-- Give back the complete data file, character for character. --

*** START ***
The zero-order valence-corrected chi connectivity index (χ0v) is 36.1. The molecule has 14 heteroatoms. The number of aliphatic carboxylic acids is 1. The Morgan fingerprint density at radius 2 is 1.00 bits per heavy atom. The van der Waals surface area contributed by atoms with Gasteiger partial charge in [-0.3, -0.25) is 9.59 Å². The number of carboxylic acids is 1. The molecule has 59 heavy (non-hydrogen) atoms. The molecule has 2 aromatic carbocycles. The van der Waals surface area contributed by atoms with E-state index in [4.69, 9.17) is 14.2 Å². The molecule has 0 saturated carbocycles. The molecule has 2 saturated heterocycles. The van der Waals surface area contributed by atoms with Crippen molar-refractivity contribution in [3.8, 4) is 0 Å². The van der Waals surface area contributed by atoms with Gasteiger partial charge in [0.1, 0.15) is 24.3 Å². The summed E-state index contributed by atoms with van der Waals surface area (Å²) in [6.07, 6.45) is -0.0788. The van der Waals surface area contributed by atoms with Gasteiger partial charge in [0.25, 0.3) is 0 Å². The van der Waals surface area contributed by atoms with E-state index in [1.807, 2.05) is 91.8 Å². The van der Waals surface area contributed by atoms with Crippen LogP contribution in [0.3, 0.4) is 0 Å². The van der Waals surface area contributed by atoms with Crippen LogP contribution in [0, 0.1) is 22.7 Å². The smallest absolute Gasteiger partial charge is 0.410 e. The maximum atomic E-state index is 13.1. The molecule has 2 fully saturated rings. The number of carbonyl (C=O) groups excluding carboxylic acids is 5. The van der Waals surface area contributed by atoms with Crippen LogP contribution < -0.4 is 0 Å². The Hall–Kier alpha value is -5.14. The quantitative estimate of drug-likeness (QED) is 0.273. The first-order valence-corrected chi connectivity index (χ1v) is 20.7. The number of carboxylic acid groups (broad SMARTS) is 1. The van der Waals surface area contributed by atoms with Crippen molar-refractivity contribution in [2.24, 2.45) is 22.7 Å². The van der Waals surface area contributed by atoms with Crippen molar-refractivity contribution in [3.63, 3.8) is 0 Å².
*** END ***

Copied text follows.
The zero-order valence-corrected chi connectivity index (χ0v) is 36.1. The molecule has 14 heteroatoms. The number of aliphatic carboxylic acids is 1. The Morgan fingerprint density at radius 2 is 1.00 bits per heavy atom. The van der Waals surface area contributed by atoms with Gasteiger partial charge in [-0.3, -0.25) is 9.59 Å². The number of carboxylic acids is 1. The molecule has 59 heavy (non-hydrogen) atoms. The molecule has 2 aromatic carbocycles. The van der Waals surface area contributed by atoms with E-state index in [4.69, 9.17) is 14.2 Å². The molecule has 0 saturated carbocycles. The molecule has 2 saturated heterocycles. The van der Waals surface area contributed by atoms with Crippen molar-refractivity contribution in [3.8, 4) is 0 Å². The van der Waals surface area contributed by atoms with Gasteiger partial charge in [0.1, 0.15) is 24.3 Å². The summed E-state index contributed by atoms with van der Waals surface area (Å²) in [6.07, 6.45) is -0.0788. The van der Waals surface area contributed by atoms with Gasteiger partial charge in [0.25, 0.3) is 0 Å². The van der Waals surface area contributed by atoms with E-state index in [1.807, 2.05) is 91.8 Å². The van der Waals surface area contributed by atoms with Crippen LogP contribution in [0.3, 0.4) is 0 Å². The van der Waals surface area contributed by atoms with Crippen LogP contribution in [0, 0.1) is 22.7 Å². The smallest absolute Gasteiger partial charge is 0.410 e. The maximum atomic E-state index is 13.1. The molecule has 2 fully saturated rings. The number of carbonyl (C=O) groups excluding carboxylic acids is 5. The van der Waals surface area contributed by atoms with Crippen LogP contribution < -0.4 is 0 Å². The Hall–Kier alpha value is -5.14. The quantitative estimate of drug-likeness (QED) is 0.273. The first-order valence-corrected chi connectivity index (χ1v) is 20.7. The number of carboxylic acid groups (broad SMARTS) is 1. The van der Waals surface area contributed by atoms with Crippen molar-refractivity contribution in [2.24, 2.45) is 22.7 Å². The van der Waals surface area contributed by atoms with Crippen molar-refractivity contribution in [3.63, 3.8) is 0 Å².